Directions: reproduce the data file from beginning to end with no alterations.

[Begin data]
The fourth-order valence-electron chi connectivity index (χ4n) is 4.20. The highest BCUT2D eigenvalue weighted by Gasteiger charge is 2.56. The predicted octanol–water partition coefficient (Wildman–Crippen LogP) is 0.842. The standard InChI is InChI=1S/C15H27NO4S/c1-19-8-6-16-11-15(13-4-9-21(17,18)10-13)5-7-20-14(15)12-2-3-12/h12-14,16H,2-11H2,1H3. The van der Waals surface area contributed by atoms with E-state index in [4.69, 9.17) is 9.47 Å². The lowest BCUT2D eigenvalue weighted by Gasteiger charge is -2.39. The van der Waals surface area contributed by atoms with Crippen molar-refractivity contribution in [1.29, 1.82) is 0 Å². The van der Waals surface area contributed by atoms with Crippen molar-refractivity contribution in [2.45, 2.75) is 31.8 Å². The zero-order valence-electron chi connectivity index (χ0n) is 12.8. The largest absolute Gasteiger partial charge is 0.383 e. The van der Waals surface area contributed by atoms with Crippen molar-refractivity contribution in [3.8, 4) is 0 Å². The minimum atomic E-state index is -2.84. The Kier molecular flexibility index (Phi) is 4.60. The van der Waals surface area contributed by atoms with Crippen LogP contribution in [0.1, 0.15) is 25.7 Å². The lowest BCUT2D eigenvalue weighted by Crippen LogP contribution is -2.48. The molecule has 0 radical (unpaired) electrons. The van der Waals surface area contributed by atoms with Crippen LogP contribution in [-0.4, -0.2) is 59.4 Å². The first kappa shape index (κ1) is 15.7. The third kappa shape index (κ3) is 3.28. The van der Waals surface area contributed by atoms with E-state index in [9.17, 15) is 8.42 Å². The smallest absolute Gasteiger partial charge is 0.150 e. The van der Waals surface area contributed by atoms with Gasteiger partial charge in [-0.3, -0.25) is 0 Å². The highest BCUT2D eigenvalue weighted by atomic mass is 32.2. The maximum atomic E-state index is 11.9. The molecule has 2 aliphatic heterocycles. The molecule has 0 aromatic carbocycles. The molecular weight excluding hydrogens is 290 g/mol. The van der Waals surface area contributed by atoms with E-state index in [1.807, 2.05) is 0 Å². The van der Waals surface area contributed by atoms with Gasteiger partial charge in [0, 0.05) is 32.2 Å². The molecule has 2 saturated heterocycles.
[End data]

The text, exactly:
The fourth-order valence-electron chi connectivity index (χ4n) is 4.20. The highest BCUT2D eigenvalue weighted by Gasteiger charge is 2.56. The predicted octanol–water partition coefficient (Wildman–Crippen LogP) is 0.842. The standard InChI is InChI=1S/C15H27NO4S/c1-19-8-6-16-11-15(13-4-9-21(17,18)10-13)5-7-20-14(15)12-2-3-12/h12-14,16H,2-11H2,1H3. The van der Waals surface area contributed by atoms with E-state index in [4.69, 9.17) is 9.47 Å². The lowest BCUT2D eigenvalue weighted by Gasteiger charge is -2.39. The van der Waals surface area contributed by atoms with Crippen molar-refractivity contribution in [1.29, 1.82) is 0 Å². The van der Waals surface area contributed by atoms with Crippen molar-refractivity contribution in [2.45, 2.75) is 31.8 Å². The zero-order valence-electron chi connectivity index (χ0n) is 12.8. The largest absolute Gasteiger partial charge is 0.383 e. The van der Waals surface area contributed by atoms with Crippen molar-refractivity contribution in [3.8, 4) is 0 Å². The minimum atomic E-state index is -2.84. The Kier molecular flexibility index (Phi) is 4.60. The van der Waals surface area contributed by atoms with Crippen LogP contribution in [0.1, 0.15) is 25.7 Å². The lowest BCUT2D eigenvalue weighted by Crippen LogP contribution is -2.48. The molecule has 0 radical (unpaired) electrons. The van der Waals surface area contributed by atoms with Crippen LogP contribution in [-0.4, -0.2) is 59.4 Å². The first kappa shape index (κ1) is 15.7. The third kappa shape index (κ3) is 3.28. The van der Waals surface area contributed by atoms with E-state index in [9.17, 15) is 8.42 Å². The smallest absolute Gasteiger partial charge is 0.150 e. The van der Waals surface area contributed by atoms with Gasteiger partial charge in [-0.3, -0.25) is 0 Å². The highest BCUT2D eigenvalue weighted by atomic mass is 32.2. The maximum atomic E-state index is 11.9. The molecule has 2 aliphatic heterocycles. The molecule has 0 aromatic carbocycles. The molecular weight excluding hydrogens is 290 g/mol. The van der Waals surface area contributed by atoms with E-state index in [1.807, 2.05) is 0 Å². The van der Waals surface area contributed by atoms with Gasteiger partial charge in [0, 0.05) is 32.2 Å². The molecule has 2 saturated heterocycles.